As the funding winter continues for over six months now, Managing Partner at India-based venture capital firm Omnivore, Mark Kahn believes that the early-stage deal activity is not much impacted.
While the valuations are not at 2021 high, they have dropped back to the 2018-2019 levels.
“I think seed stage valuations got a little out of control in 2020 and 2021, and they are now back to historic norms. Growth stages are compressed right now, but deals are still happening. 2023 will probably start brightening up in the second half of the year,” Kahn said.
Omnivore funds entrepreneurs building in the space of agriculture and food systems. Some of its portfolio companies include AgNext, Acquaconnect, and DeHaat, among others. Omnivore is currently investing out of its $97 million second fund and is in the process to close its $130 million third fund in a couple of months.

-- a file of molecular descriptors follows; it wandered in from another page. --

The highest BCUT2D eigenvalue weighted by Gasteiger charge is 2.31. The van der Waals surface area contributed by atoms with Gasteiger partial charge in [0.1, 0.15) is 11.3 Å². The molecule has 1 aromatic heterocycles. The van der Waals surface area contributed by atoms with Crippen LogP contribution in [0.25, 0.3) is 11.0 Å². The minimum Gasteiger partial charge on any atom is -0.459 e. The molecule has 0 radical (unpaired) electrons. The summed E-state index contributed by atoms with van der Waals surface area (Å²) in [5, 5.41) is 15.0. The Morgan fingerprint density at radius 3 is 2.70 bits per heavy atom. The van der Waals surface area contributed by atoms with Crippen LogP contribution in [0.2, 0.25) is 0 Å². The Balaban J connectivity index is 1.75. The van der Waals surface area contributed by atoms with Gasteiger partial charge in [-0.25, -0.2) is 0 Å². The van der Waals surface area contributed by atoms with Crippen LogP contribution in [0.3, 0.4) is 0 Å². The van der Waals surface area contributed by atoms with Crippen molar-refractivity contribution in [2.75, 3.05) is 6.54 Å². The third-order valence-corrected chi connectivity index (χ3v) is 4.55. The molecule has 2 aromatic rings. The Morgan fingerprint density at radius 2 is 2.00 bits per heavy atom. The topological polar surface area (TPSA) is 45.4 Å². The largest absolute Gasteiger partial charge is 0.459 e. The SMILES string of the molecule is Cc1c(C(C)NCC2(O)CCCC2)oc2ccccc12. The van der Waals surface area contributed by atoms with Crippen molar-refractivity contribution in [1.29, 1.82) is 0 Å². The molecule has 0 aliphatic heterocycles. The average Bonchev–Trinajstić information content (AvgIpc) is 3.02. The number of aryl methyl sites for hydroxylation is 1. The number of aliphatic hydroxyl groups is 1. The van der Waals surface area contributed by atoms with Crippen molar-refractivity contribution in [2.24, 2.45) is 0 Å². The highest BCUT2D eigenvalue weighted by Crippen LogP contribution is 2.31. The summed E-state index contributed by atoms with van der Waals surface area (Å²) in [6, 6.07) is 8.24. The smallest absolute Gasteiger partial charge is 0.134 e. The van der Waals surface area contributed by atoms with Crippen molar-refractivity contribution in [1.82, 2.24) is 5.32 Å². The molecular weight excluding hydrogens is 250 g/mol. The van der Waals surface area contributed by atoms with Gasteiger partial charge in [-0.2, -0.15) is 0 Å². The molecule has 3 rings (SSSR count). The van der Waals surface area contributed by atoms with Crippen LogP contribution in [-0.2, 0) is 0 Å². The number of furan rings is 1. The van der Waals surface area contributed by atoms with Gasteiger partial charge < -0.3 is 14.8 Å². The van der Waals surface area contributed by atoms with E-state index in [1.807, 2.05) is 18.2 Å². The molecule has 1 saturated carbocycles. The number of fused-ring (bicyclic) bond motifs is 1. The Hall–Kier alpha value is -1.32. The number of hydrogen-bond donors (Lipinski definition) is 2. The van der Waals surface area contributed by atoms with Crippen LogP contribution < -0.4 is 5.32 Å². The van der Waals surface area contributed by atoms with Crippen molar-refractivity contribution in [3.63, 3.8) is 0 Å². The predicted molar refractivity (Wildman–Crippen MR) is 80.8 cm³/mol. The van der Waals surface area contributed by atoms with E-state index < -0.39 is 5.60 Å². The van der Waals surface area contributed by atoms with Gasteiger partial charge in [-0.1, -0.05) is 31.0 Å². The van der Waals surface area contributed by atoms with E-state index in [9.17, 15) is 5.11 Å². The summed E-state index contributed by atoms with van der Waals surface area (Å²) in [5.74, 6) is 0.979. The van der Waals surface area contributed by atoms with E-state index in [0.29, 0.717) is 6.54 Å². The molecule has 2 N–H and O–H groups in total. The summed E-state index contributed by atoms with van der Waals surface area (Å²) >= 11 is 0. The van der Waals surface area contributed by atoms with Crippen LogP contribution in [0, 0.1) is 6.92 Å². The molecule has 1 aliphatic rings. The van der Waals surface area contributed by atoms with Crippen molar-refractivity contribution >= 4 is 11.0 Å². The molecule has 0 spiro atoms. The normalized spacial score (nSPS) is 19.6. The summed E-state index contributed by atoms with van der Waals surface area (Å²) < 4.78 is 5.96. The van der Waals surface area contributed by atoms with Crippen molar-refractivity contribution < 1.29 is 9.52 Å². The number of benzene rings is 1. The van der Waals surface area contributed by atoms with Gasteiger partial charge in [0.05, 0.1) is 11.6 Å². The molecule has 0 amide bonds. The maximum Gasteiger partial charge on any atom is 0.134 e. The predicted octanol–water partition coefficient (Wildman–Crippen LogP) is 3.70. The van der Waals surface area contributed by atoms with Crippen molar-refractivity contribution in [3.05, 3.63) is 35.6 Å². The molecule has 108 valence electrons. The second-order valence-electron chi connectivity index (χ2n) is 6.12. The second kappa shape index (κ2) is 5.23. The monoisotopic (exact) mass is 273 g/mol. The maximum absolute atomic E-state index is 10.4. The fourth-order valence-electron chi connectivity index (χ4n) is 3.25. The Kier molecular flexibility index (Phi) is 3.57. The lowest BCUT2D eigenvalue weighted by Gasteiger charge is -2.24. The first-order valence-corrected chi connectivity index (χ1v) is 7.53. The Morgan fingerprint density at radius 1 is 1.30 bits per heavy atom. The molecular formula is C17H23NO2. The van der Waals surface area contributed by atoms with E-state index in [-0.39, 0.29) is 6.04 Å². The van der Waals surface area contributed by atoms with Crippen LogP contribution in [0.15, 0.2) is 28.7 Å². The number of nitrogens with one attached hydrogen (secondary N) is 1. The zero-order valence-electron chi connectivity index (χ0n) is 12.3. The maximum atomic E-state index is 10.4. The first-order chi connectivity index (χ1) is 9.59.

Hunger for climate and agritech
“We are seeing a major overlap between climate and agri-food today. I think the climate has captured the imagination of a generation of talent and a lot of people are building, what we would call agritech, and they might call it climate tech. We are also seeing more and more deeptech and life sciences companies,” Kahn added.
Further, he noted that he is meeting a lot of driven entrepreneurs, including some interesting ones that have come back to India from abroad. Kahn expects the number of such Indian Americans to grow even further after the recent tech layoffs and the impact of H-1B visa holders.
“I think the American dream for Indians is well and truly dead. Maybe people will go get their graduate degrees from the US and some work experience, but I don’t think it has the same allure as before. As opportunity in India increase, growth here is much higher than elsewhere in the world, and amenities get better, I think you will see more people come back home,” he added.